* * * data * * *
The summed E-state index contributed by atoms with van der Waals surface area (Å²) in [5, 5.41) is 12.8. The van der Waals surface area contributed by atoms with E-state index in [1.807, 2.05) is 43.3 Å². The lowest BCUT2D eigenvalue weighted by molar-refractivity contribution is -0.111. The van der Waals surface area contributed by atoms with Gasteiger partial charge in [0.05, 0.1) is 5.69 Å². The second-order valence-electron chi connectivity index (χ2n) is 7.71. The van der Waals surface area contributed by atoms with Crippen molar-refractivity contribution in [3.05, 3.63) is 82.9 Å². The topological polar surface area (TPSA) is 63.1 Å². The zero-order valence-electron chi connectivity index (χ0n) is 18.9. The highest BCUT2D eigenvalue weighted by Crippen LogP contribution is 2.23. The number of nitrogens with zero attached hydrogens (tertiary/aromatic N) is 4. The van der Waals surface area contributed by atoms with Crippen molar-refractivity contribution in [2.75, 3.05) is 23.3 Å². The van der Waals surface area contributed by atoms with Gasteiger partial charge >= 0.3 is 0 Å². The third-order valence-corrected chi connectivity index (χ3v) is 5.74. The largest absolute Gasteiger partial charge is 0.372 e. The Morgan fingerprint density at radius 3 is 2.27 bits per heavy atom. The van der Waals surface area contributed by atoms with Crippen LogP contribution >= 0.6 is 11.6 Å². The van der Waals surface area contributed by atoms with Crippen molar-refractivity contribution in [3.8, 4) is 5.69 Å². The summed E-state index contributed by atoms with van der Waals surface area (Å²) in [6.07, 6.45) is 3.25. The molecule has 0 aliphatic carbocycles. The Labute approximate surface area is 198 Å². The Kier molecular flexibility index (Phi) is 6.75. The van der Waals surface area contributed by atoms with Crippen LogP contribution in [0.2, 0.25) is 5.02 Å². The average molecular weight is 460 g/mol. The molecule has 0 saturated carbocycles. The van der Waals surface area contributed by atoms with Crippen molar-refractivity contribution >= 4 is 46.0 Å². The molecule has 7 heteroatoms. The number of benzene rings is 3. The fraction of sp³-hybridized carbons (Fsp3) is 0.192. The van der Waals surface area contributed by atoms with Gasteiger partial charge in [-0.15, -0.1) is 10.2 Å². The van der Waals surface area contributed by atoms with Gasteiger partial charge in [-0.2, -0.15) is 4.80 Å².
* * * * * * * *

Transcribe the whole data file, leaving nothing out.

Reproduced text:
The summed E-state index contributed by atoms with van der Waals surface area (Å²) in [5, 5.41) is 12.8. The van der Waals surface area contributed by atoms with E-state index in [1.807, 2.05) is 43.3 Å². The lowest BCUT2D eigenvalue weighted by molar-refractivity contribution is -0.111. The van der Waals surface area contributed by atoms with Gasteiger partial charge in [0.05, 0.1) is 5.69 Å². The second-order valence-electron chi connectivity index (χ2n) is 7.71. The van der Waals surface area contributed by atoms with Crippen molar-refractivity contribution in [3.05, 3.63) is 82.9 Å². The topological polar surface area (TPSA) is 63.1 Å². The zero-order valence-electron chi connectivity index (χ0n) is 18.9. The highest BCUT2D eigenvalue weighted by Crippen LogP contribution is 2.23. The number of nitrogens with zero attached hydrogens (tertiary/aromatic N) is 4. The van der Waals surface area contributed by atoms with Crippen molar-refractivity contribution in [2.75, 3.05) is 23.3 Å². The van der Waals surface area contributed by atoms with Gasteiger partial charge >= 0.3 is 0 Å². The third-order valence-corrected chi connectivity index (χ3v) is 5.74. The largest absolute Gasteiger partial charge is 0.372 e. The Morgan fingerprint density at radius 3 is 2.27 bits per heavy atom. The van der Waals surface area contributed by atoms with Crippen LogP contribution >= 0.6 is 11.6 Å². The van der Waals surface area contributed by atoms with Crippen molar-refractivity contribution in [3.8, 4) is 5.69 Å². The summed E-state index contributed by atoms with van der Waals surface area (Å²) in [6.07, 6.45) is 3.25. The molecule has 0 aliphatic carbocycles. The Labute approximate surface area is 198 Å². The Kier molecular flexibility index (Phi) is 6.75. The van der Waals surface area contributed by atoms with Crippen LogP contribution in [0.2, 0.25) is 5.02 Å². The average molecular weight is 460 g/mol. The molecule has 0 saturated carbocycles. The van der Waals surface area contributed by atoms with Crippen molar-refractivity contribution >= 4 is 46.0 Å². The molecule has 7 heteroatoms. The number of benzene rings is 3. The fraction of sp³-hybridized carbons (Fsp3) is 0.192. The van der Waals surface area contributed by atoms with Gasteiger partial charge in [-0.15, -0.1) is 10.2 Å². The van der Waals surface area contributed by atoms with Gasteiger partial charge in [-0.2, -0.15) is 4.80 Å².